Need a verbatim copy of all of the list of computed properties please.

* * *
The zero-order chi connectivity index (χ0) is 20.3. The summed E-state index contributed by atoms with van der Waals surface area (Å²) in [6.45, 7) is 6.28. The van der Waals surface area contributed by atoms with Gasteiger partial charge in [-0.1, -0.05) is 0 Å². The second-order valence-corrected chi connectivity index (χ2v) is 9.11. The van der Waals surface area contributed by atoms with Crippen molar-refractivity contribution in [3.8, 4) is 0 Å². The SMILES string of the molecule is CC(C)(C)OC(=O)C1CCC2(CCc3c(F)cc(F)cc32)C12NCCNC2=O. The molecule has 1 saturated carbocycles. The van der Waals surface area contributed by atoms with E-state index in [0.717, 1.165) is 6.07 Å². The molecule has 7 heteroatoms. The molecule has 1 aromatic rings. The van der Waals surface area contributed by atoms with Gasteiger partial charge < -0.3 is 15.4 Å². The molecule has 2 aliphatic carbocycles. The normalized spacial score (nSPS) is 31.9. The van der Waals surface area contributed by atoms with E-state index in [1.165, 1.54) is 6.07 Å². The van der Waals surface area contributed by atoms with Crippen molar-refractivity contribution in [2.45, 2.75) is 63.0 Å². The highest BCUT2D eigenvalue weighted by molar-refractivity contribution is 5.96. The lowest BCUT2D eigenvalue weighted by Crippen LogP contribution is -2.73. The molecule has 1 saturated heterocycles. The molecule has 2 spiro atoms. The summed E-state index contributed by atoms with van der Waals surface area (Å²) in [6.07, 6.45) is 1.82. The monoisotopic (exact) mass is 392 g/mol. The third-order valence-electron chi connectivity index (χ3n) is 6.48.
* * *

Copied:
The zero-order chi connectivity index (χ0) is 20.3. The summed E-state index contributed by atoms with van der Waals surface area (Å²) in [6.45, 7) is 6.28. The van der Waals surface area contributed by atoms with Gasteiger partial charge in [-0.1, -0.05) is 0 Å². The second-order valence-corrected chi connectivity index (χ2v) is 9.11. The van der Waals surface area contributed by atoms with Crippen molar-refractivity contribution in [3.8, 4) is 0 Å². The SMILES string of the molecule is CC(C)(C)OC(=O)C1CCC2(CCc3c(F)cc(F)cc32)C12NCCNC2=O. The molecule has 1 saturated carbocycles. The van der Waals surface area contributed by atoms with E-state index in [0.717, 1.165) is 6.07 Å². The molecule has 7 heteroatoms. The molecule has 1 aromatic rings. The van der Waals surface area contributed by atoms with Gasteiger partial charge < -0.3 is 15.4 Å². The molecule has 2 aliphatic carbocycles. The normalized spacial score (nSPS) is 31.9. The van der Waals surface area contributed by atoms with E-state index in [1.165, 1.54) is 6.07 Å². The van der Waals surface area contributed by atoms with Crippen molar-refractivity contribution in [2.45, 2.75) is 63.0 Å². The highest BCUT2D eigenvalue weighted by molar-refractivity contribution is 5.96. The lowest BCUT2D eigenvalue weighted by Crippen LogP contribution is -2.73. The molecule has 1 saturated heterocycles. The molecule has 2 spiro atoms. The summed E-state index contributed by atoms with van der Waals surface area (Å²) in [6.07, 6.45) is 1.82. The monoisotopic (exact) mass is 392 g/mol. The third-order valence-electron chi connectivity index (χ3n) is 6.48.